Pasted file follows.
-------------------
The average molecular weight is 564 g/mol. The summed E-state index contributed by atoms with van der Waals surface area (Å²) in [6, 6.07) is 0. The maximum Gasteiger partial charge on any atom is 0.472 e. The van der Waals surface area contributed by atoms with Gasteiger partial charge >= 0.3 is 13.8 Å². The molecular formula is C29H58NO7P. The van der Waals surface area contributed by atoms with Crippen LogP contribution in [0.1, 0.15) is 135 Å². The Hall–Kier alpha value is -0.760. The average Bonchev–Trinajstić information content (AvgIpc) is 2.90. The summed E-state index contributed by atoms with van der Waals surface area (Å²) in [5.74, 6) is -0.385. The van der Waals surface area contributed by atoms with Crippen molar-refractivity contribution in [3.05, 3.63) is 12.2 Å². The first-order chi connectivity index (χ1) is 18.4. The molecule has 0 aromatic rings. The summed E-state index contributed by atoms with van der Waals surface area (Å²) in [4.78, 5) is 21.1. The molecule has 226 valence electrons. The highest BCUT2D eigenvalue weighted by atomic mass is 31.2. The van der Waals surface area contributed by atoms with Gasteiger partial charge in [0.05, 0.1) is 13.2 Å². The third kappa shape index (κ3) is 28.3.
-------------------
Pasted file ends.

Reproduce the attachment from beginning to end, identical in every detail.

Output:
The average molecular weight is 564 g/mol. The summed E-state index contributed by atoms with van der Waals surface area (Å²) in [6, 6.07) is 0. The maximum Gasteiger partial charge on any atom is 0.472 e. The van der Waals surface area contributed by atoms with Gasteiger partial charge >= 0.3 is 13.8 Å². The molecular formula is C29H58NO7P. The van der Waals surface area contributed by atoms with Crippen LogP contribution in [0.1, 0.15) is 135 Å². The Hall–Kier alpha value is -0.760. The average Bonchev–Trinajstić information content (AvgIpc) is 2.90. The summed E-state index contributed by atoms with van der Waals surface area (Å²) in [5.74, 6) is -0.385. The van der Waals surface area contributed by atoms with Crippen molar-refractivity contribution in [3.05, 3.63) is 12.2 Å². The first-order chi connectivity index (χ1) is 18.4. The molecule has 0 aromatic rings. The summed E-state index contributed by atoms with van der Waals surface area (Å²) in [4.78, 5) is 21.1. The molecule has 226 valence electrons. The highest BCUT2D eigenvalue weighted by atomic mass is 31.2. The van der Waals surface area contributed by atoms with Gasteiger partial charge in [0.05, 0.1) is 13.2 Å². The third kappa shape index (κ3) is 28.3.